New study shows how pregnant women can rule out pre-eclampsia with one simple blood test
A new study published in the New England Journal of Medicine shows that Roche’s Pre-eclampsia Elecsys® blood test can predict which pregnant women will, and will not, develop pre-eclampsia,1 one of the leading causes of death and complications for mothers and their unborn babies.2
Celebrity mothers who have suffered from pre-eclampsia include Kim Kardashian and Mariah Carey. Pre-eclampsia is one of the biggest health threats to pregnant women and their babies, affecting 8.5 million2 women a year and accounting for 15% of preterm deliveries and 42% of maternal deaths globally.2
Pre-eclampsia is difficult to diagnose and manage. Physicians estimate that around 80% of pregnant women suspected of having pre-eclampsia don’t go on to develop it.1 Many of those women are unnecessarily hospitalised while other pre-eclamptic patients are only detected at a very late stage, endangering both them and their babies.
The PROGNOSIS study showed that the Roche pre-eclampsia test can predict with 99.3% confidence which women WILL NOT develop pre-eclampsia in the next week. There are currently no other tests that can be used to confidently rule-out the presence of pre-eclampsia. The test also predicts which patients WILL develop pre-eclampsia in the next four weeks almost twice as accurately as current prediction methods (33.7% confidence).
Pre-eclampsia places a major financial burden on health care systems. An economic analysis, based on the PROGNOSIS results, showed that introducing the test into clinical practice in the UK could reduce the number of women hospitalised prior to pre-eclampsia diagnosis by 50%,10 saving the NHS approximately GBP 28 million annually.13
The UK’s National Institute for Health and Care Excellence, is currently in a consultation process to issue guidance on pre-eclampsia tests. The final recommendations will not be available until May 2016 but the latest public document provisionally recommends that Roche’s test is used to help rule out pre-eclampsia.
Paul Skingley, Director of Centralised Solutions, Roche Diagnostics UK and Ireland, said: “It is vital that women are given the best care for their baby and themselves. The NHS needs to provide women with appropriate advice on all pregnancy related conditions including pre-eclampsia as well as fast access to diagnostics and treatment if required.”
Dr Manu Vatish, Consultant Obstetrician at John Radcliffe, Oxford University Hospital, said: “A pre-eclampsia diagnosis can be extremely frightening for women and their families. The condition can be life-threatening and affects around five per cent of all pregnancies. Pre-eclampsia symptoms are often non-specific and, without a reliable test to diagnose the condition, many women are admitted to hospital unnecessarily. Not only does this result in additional stress for the women involved, but it also costs the NHS in unnecessary tests and extra inpatient bed days.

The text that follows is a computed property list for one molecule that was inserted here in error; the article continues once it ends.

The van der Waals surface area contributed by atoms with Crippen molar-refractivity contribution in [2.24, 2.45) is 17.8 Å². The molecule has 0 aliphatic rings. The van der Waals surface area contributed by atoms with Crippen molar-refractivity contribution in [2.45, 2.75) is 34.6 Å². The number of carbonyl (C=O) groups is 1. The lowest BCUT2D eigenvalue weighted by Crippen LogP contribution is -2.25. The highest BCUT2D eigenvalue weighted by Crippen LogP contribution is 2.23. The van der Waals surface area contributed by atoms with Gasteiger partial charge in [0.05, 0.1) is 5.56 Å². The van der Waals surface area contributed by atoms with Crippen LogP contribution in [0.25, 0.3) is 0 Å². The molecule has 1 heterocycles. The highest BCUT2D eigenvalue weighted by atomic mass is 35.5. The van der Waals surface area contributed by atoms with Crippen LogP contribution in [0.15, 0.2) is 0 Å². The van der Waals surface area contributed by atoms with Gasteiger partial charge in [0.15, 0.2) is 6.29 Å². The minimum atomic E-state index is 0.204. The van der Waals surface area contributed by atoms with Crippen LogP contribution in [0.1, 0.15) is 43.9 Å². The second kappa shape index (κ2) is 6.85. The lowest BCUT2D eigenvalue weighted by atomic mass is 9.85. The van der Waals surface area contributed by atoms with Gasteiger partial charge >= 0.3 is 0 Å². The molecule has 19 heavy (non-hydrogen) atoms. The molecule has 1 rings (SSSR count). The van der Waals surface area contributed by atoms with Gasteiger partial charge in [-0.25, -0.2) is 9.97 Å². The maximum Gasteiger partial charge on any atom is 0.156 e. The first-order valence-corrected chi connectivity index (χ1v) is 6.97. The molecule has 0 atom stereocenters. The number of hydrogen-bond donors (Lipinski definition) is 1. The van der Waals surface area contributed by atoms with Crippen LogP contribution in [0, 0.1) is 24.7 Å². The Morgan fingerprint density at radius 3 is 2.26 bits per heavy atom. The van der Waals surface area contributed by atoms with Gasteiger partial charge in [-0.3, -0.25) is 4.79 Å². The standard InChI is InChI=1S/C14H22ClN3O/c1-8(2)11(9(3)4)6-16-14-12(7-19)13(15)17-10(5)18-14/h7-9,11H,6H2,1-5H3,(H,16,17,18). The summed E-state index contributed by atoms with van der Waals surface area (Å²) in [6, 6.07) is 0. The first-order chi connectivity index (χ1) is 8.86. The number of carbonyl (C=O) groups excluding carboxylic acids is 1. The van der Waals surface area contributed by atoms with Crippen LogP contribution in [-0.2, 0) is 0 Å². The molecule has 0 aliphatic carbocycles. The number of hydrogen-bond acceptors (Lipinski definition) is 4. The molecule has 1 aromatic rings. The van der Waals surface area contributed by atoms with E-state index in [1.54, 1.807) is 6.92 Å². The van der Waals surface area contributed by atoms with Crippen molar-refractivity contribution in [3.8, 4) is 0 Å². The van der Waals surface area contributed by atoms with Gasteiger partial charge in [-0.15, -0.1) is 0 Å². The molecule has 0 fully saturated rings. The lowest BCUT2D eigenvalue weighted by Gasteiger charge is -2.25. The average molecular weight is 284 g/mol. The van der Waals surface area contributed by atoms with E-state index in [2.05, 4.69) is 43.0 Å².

“Today’s study shows that a new era has arrived in the management of this disease. The research demonstrates that the new test from Roche Diagnostics, which can give a result in 18 minutes, is exceptionally good at ruling out the presence of the disease. Effectively ruling out the disease means reducing unnecessary admissions. Allowing women who are not at risk to go home safely enables the NHS to focus attention on women who have the greatest need.”
Ann Marie Barnard, CEO, Action on Pre-eclampsia, said: “Thousands of expectant mothers are hospitalised with suspected pre-eclampsia in England each year. Fortunately only a small number of these admissions actually result in a diagnosis of pre-eclampsia. However, many mothers tell us of the stress and anxiety caused at this time both for themselves and their families.
“Being able to rule out if a mother is at risk of developing pre-eclampsia is a huge leap forward for antenatal care. The results of the PROGNOSIS study give hope that unnecessary hospitalisation of expectant mums may be avoided in the future, reducing stress and anxiety for them and allowing clinicians to utilise resources more effectively.”
The Roche pre-eclampsia blood test is available globally, except in the United States and Japan.
- Zeisler, H., Llurba, E., Chantraine, F., et al. (2016). N Engl J Med.
- Verlohren, S., et al. (2010). Am J Obstet Gynecol 202 (161): e1-11
- Verlohren, S., Stepan, H., & Dechend, R. (2012). Clin Sci 122(2): 43-52
- Williams, D., Craft, N. (2012) BMJ 345:e4437
- Chaiworapongsa, T., et al. (2014). Nat Rev Nephrol 10, 466–480
- Preeclampsia Foundation FAQs – who gets preeclampsia. Available at http://www.preeclampsia.org/health-information/faqs#gets-preeclampsia. [Accessed October 2015].
- Rana, S., Powe, C.E., Salahuddin, S., Verlohren, S., Perschel, F.H., et al. (2012).Circulation 125(7), 911-919
- Verlohren, S., et al. (2012). Am J Obstet Gynecol 206, 58:e1-8
- Verlohren, S, et al (2014) Hypertension 63, 346-352
- Strunz-McKendry et al (2014). 20th COGI World Congress 2014
- NICE. NICE clinical guideline 107: Hypertension in Pregnancy. 2011.
- Office for National Statistics. Births in England and Wales, 2014. http://www.ons.gov.uk/ons/dcp171778_410897.pdf[accessed October 2015]
- The expected annual cost savings for the UK National Health Service of using Roche’s test with standard clinical assessment of pre-eclampsia, is approximately £28 million annually, based on a cohort of 68,900 women presenting annually with clinical signs of pre-eclampsia (10% prevalence of hypertensive disorders amongst pregnant women11) applied to a population of 695,233 pregnant women in the UK per annum12and cost savings of £399 per patient 10 suspected of having pre-eclampsia.